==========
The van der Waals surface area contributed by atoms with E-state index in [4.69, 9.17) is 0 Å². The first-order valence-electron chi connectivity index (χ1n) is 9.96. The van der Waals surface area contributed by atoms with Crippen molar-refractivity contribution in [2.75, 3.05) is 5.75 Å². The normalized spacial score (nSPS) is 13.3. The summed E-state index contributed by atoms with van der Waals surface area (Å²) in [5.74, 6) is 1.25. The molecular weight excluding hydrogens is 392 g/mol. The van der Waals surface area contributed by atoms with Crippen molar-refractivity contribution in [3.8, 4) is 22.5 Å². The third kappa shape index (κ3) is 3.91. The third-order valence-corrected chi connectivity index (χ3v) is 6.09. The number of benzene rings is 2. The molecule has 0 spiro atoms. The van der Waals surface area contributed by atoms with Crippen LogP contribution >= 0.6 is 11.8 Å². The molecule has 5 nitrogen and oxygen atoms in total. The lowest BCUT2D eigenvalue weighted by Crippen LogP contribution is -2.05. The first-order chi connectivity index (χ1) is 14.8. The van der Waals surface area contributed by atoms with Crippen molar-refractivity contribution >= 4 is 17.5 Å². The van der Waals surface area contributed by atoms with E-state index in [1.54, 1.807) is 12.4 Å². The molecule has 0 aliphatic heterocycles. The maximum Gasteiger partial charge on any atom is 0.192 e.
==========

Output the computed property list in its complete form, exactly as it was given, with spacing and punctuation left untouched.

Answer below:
The van der Waals surface area contributed by atoms with E-state index in [4.69, 9.17) is 0 Å². The first-order valence-electron chi connectivity index (χ1n) is 9.96. The van der Waals surface area contributed by atoms with Crippen molar-refractivity contribution in [2.75, 3.05) is 5.75 Å². The normalized spacial score (nSPS) is 13.3. The summed E-state index contributed by atoms with van der Waals surface area (Å²) in [5.74, 6) is 1.25. The molecular weight excluding hydrogens is 392 g/mol. The van der Waals surface area contributed by atoms with Crippen molar-refractivity contribution in [3.8, 4) is 22.5 Å². The third kappa shape index (κ3) is 3.91. The third-order valence-corrected chi connectivity index (χ3v) is 6.09. The number of benzene rings is 2. The molecule has 0 spiro atoms. The van der Waals surface area contributed by atoms with Crippen LogP contribution >= 0.6 is 11.8 Å². The molecule has 5 nitrogen and oxygen atoms in total. The lowest BCUT2D eigenvalue weighted by Crippen LogP contribution is -2.05. The first-order chi connectivity index (χ1) is 14.8. The van der Waals surface area contributed by atoms with Crippen molar-refractivity contribution >= 4 is 17.5 Å². The van der Waals surface area contributed by atoms with E-state index in [1.54, 1.807) is 12.4 Å². The molecule has 0 aliphatic heterocycles. The maximum Gasteiger partial charge on any atom is 0.192 e.